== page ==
Diversity in the Workplace

Diversity in the Workplace


Whether the academics and consultants like it or not, for years diversity was all about gender – and justifiably so.  In many countries, not least Ireland, women had for far too long been excluded from the workplace and many areas of society.


This gradually changed through the 1960s and 1970s and since that time participation by women in the Irish workforce has steadily increased.  This is due to a number of factors including social changes such as feminism and the well-known economic reality that unless your housing dreams extend only as far as a small studio apartment on Inishboffin then in most cases both partners to a relationship really do need working outside the home.


While this is very much a social argument, the writer Fintan O’Toole has asserted that a key driver of Ireland’s economic boom of the 1990s was the fact that “as the decade wore on, there were progressively more people working outside the home supporting fewer dependants” (2003: 22).  He continues:


Married women joined the work-force in increasing numbers, or women postponed marriage and stayed at work, adding to the number of wage earners and boosting the availability of labour.                                         (O’Toole, 2003: 22)


This argument is borne out by official statistics which show that whereas in 1998 women formed just over 33% of those in employment, by the first quarter of 2017 this had increased to 45.8%.


(As a seasonal aside, anyone who has children will recognise that despite these social and economic changes the institutions of state seem barely to have kept up – the process of schooling including school hours and holiday periods, and even holiday camps for children, seem to be structured around an implicit assumption that someone – presumably the very had to find “stay at home” mother! –  has nothing better to do with their time than act as a glorified chauffeur service.)


If we think more broadly, however, it is self-evident that despite the importance of addressing the male/female divide, diversity is so much more than this.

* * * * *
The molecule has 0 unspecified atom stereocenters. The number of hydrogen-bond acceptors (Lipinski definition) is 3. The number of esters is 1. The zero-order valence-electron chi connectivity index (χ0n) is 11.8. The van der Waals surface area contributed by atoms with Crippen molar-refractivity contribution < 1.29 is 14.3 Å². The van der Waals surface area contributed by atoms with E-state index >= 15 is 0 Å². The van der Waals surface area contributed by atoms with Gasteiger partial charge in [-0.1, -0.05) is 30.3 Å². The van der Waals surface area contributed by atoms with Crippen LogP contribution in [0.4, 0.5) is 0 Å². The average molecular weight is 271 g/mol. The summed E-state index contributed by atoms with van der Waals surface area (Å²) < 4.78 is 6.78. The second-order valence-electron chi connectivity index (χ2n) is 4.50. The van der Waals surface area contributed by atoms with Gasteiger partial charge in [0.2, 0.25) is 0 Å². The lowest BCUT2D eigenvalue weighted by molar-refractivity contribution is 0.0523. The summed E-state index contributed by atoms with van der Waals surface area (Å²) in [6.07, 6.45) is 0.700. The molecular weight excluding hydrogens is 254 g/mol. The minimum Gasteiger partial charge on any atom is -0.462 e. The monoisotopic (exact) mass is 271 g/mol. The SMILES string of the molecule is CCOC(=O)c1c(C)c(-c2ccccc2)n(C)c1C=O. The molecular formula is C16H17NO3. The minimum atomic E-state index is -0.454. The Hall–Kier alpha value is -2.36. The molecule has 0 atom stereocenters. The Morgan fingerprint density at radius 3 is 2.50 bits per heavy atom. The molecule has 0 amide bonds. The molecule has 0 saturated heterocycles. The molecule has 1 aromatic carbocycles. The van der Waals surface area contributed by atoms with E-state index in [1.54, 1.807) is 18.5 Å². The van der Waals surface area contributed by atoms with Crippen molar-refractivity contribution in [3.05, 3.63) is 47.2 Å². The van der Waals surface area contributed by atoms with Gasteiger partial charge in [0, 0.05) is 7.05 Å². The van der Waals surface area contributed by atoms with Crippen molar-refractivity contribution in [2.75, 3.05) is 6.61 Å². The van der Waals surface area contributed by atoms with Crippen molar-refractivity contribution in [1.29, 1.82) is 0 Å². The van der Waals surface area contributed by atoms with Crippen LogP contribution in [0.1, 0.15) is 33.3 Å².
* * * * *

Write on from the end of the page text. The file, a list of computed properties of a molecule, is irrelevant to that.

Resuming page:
Mannix and Neale argue, for example that diversity should be understood as “variation based on any attribute people use to tell themselves that another person is different” (2005: 33).  They summarise the various types of diversity within organisations as follows:



Type of Difference

Social-category differences

Race, ethnicity, gender, age, religion, sexual orientation, physical abilities

Differences in knowledge or skills

Education, functional knowledge, information or expertise, training, experience, abilities

Difference in values or beliefs

Cultural background, ideological beliefs

Personality differences

Cognitive Style, affective disposition, motivational factors

Organisational- or community-status differences

Tenure or length of service, title

Differences in social and network ties

Work related ties, friendship ties, community ties, in-group memberships


It was consequently oddly ironic that when Leo Varadkar appointed his new cabinet a few weeks back the only measure of diversity that seemed to matter was gender. 

Una Mullally’s commentary piece in the Irish Times on June 21st argued that the “Taoiseachneeds to wake up to gender equality in Government”.  Two days later a piece in the Irish Independent proclaimed that “Taoiseach told to 'do better' on diversity” by a gathering of leading business women.


The Taoiseach’s response, as reported in the Irish Times, was that: